Exemption from the COVID-19 test procedure is rather complicated. Some people keep testing positive to COVID-19 long after full recovery from the illness. The implications of this are that they cannot travel, cannot attend study or work where regular negative COVID-19 test results are required.

There is a certificate that can be issued to patients who have this issue.

The Department of Health states:

If you have had COVID-19 before and your COVID-19 PCR test result continues to be positive, you will be eligible for an exemption to be allowed to travel if you provide at check-in:

  • your positive COVID-19 PCR test result (taken no more than 3 days before your flight), and
  • a certificate from your medical practitioner. This must be issued within 14 days before the day of the relevant flight.

Your certificate must clearly include:

  • the date the certificate is provided
  • a statement to the effect that:
    • you have had COVID‑19 but are now recovered and not considered to be infectious; and
    • if you had symptoms associated with your positive test, there has been clinical resolution of fever and respiratory symptoms of the acute illness for at least the previous 3 days prior to the issuing of the certificate. (PS: This relates to a known source of infection e.g. sinusitis)

(Reference here. Last accessed 11/12/2021)

The algorithm for this kind of Certificate is reproduced below. Please, walk through the steps to arrive at a decision to issue the certificate or not.

Step 1. Establishing a historical case (for the purpose of issuing the Certificate)

  • A historical case requires laboratory suggestive evidence supported by either previous (prior to the past 14 days) clinical evidence.


  • Previous (prior to the past 14 days) epidemiological evidence. 

A historical case should not have any symptoms of COVID-19 (or not have had symptoms of COVID-19 for the past 14 days). 

Step 2. Laboratory evidence.

  • Detection of SARS-CoV-2 by polymerase chain reaction (PCR) on two specimens at least 24 hours apart with high Ct values3 on both specimens AND detection of IgG or total antibody, in the absence of vaccination.2,4


  • Negative PCR result AND detection of IgG or total antibody, in the absence of vaccination.2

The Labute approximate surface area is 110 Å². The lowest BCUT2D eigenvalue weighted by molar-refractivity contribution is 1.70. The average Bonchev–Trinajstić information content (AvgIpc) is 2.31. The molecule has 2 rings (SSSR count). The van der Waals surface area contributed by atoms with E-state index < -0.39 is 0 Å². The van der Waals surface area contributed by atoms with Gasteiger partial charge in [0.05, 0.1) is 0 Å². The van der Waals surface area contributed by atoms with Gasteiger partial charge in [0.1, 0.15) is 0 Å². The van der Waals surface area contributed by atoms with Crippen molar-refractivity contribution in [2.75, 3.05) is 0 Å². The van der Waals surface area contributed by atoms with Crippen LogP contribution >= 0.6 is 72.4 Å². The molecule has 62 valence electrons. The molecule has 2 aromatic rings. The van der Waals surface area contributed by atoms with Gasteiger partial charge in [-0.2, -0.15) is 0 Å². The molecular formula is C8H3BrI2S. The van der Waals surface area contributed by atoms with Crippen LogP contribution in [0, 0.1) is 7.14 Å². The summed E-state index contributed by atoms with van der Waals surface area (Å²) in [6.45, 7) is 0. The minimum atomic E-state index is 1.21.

• High PCR Ct result on first result, and higher PCR Ct result or negative PCR result on second test, taken >24 hours apart.2

Step 3. Clinical evidence.

  • History of measured (≥37.5°C) or self-reported fever (for example, night sweats, chills).


  • History of an acute respiratory infection (for example, cough, shortness of breath, sore throat). 
  • Loss of smell or taste.

Step 4. Epidemiological evidence. (PS: Must be absent.)

In the 14 days prior to illness onset: 

  • close contact with a confirmed case
  • international travel
  • workers supporting designated COVID-19 quarantine and isolation services
  • international border staff
  • air and maritime crew
  • health, aged or residential care workers and staff with potential COVID-19 patient contact
  • people who have been in a setting where there is a COVID-19 case
  • people who have been in areas with recent local transmission of SARS-CoV-26.


Occasionally a person may have a positive PCR result, with high Ct values, on a subset of gene targets in the PCR assay/s used. These scenarios may be due to acute infection but could also represent previous infection (that is, intermittent/persistent SARS-CoV-2 shedding in a historical case), sometimes with a concurrent upper respiratory tract infection due to another organism. A further swab collected at least 24 hours after the positive sample and serology testing can assist in distinguishing an acute from a historical COVID-19 infection. If the person is symptomatic, a full respiratory panel for other pathogens should be done.

(Reference: here. Last accessed 11/12/2021)